Sunday, March 19, 2006

Vilafonte 'Disaster Averted' - day 27

Disaster Averted
Harvest is always a sensitive time in the cellar, because with long work hours, people get tired and can be more prone to make mistakes. We had a case in point tonight with the Block B grapes that were harvested today…..The sorting table was busy all day with others' grapes, thus we started sorting Block B at 7 p.m. and continued on until midnight. Quite nice…cool, quiet; a pleasant evening until…Bernard went downstairs (the grapes fall by gravity, from the sorting table through a hose, down into a fermenter below in the cellar below) to check the fermenter we were sorting into. To his dismay, the large bottom valve was leaking….slightly thank goodness, but….when he tried to tighten it; it leaked more, indicating that the "leak" was not due to the valve not being tight, but due to someone else in the cellar, who had prepared the tank…forgetting to put a gasket in which would seal the valve firmly to the tank. He put a 50 gallon tub under the tank to catch the leak, while we finished sorting. Then we considered the options…none were pretty. And meanwhile these was a 2 hour crusher cleanup to do (washing all parts of the sorting system and then hosing down with high pressure hot water, to be clean for the next day). But what Bernard finally did was quite creative…and photos attached illustrate…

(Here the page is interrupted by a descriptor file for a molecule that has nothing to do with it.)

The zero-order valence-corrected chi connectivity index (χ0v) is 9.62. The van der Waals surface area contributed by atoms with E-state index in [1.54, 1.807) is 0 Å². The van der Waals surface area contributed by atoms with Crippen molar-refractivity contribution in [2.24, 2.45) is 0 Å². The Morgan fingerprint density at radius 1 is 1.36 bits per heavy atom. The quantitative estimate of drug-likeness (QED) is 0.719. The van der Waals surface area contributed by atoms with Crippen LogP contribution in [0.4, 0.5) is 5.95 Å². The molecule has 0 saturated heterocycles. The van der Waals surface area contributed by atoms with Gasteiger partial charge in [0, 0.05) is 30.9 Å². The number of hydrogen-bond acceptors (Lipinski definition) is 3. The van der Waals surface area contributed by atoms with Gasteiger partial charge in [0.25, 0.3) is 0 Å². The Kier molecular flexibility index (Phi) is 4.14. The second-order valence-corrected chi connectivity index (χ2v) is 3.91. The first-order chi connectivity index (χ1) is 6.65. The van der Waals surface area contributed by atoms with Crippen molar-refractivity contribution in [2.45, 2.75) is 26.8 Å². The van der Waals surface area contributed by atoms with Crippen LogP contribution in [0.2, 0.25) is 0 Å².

He drained the juice from the tank, into a clean (properly valved) next door neighbor tank. This left the grape skins in the original tank. And with the juice gone, the top of the skins was just below the side gate of this tank. So he opened this gate, climbed into the tank, dug down through the grape skins to the valve, and plugged it, from the inside, with a plastic 2 liter plastic bottle!!!! This allowed Teresa, on the outside, to remove the valve, put the gasket in, and put the valve back on. The juice was then moved back into the original tank, dry ice spread on top for protection from oxygen, until fermentation starts.Disaster averted. And they both went home at 5:30 a.m.
Photo #1 - Bernard knee deep in Block B Cabernet, getting ready to dig forthe valve outlet.
Photo #2 - Taken from the outside of the tank - plastic jug with cap plugs pipewhile valve removed and fixed
Photo #3 - a grin for success
Zelma Long,
Vilafonte's Winemaking Partner

1 comment:

Anonymous said...

That's the first time i've heard of dry ice being used to minimise oxygen contact. hope it works; a more constructive use than a rock band would put it to!